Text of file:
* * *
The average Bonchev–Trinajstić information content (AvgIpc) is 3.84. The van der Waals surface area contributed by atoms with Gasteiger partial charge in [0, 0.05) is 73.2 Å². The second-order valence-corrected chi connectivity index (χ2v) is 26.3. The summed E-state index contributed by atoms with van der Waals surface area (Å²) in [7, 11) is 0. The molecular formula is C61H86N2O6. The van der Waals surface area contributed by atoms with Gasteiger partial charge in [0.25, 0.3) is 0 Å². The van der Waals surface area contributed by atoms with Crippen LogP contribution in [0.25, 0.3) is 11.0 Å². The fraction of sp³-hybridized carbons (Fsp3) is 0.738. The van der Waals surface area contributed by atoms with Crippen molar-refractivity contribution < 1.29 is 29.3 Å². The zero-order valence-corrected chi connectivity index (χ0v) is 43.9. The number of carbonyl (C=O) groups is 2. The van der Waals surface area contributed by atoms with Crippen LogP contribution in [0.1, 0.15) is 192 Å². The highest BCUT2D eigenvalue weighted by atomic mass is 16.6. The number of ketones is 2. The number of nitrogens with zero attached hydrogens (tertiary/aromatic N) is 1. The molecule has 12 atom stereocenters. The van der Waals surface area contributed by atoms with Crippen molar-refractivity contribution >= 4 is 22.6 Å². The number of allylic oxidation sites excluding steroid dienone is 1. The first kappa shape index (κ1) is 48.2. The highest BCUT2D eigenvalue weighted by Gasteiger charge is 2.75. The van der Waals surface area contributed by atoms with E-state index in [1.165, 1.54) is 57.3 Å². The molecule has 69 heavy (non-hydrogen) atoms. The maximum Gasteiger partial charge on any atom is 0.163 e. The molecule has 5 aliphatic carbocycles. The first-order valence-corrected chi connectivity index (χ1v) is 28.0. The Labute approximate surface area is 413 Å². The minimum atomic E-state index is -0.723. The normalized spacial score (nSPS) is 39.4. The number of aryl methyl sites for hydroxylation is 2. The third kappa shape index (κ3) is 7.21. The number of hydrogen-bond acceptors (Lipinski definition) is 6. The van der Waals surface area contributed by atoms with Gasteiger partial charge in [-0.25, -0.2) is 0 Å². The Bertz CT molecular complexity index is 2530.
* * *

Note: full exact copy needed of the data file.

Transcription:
The average Bonchev–Trinajstić information content (AvgIpc) is 3.84. The van der Waals surface area contributed by atoms with Gasteiger partial charge in [0, 0.05) is 73.2 Å². The second-order valence-corrected chi connectivity index (χ2v) is 26.3. The summed E-state index contributed by atoms with van der Waals surface area (Å²) in [7, 11) is 0. The molecular formula is C61H86N2O6. The van der Waals surface area contributed by atoms with Gasteiger partial charge in [0.25, 0.3) is 0 Å². The van der Waals surface area contributed by atoms with Crippen LogP contribution in [0.25, 0.3) is 11.0 Å². The fraction of sp³-hybridized carbons (Fsp3) is 0.738. The van der Waals surface area contributed by atoms with Crippen molar-refractivity contribution < 1.29 is 29.3 Å². The zero-order valence-corrected chi connectivity index (χ0v) is 43.9. The number of carbonyl (C=O) groups is 2. The van der Waals surface area contributed by atoms with Crippen LogP contribution in [0.1, 0.15) is 192 Å². The highest BCUT2D eigenvalue weighted by atomic mass is 16.6. The number of ketones is 2. The number of nitrogens with zero attached hydrogens (tertiary/aromatic N) is 1. The molecule has 12 atom stereocenters. The van der Waals surface area contributed by atoms with Crippen molar-refractivity contribution >= 4 is 22.6 Å². The number of allylic oxidation sites excluding steroid dienone is 1. The first kappa shape index (κ1) is 48.2. The highest BCUT2D eigenvalue weighted by Gasteiger charge is 2.75. The van der Waals surface area contributed by atoms with E-state index in [1.165, 1.54) is 57.3 Å². The molecule has 69 heavy (non-hydrogen) atoms. The maximum Gasteiger partial charge on any atom is 0.163 e. The molecule has 5 aliphatic carbocycles. The first-order valence-corrected chi connectivity index (χ1v) is 28.0. The Labute approximate surface area is 413 Å². The minimum atomic E-state index is -0.723. The normalized spacial score (nSPS) is 39.4. The number of aryl methyl sites for hydroxylation is 2. The third kappa shape index (κ3) is 7.21. The number of hydrogen-bond acceptors (Lipinski definition) is 6. The van der Waals surface area contributed by atoms with Gasteiger partial charge in [-0.25, -0.2) is 0 Å². The Bertz CT molecular complexity index is 2530.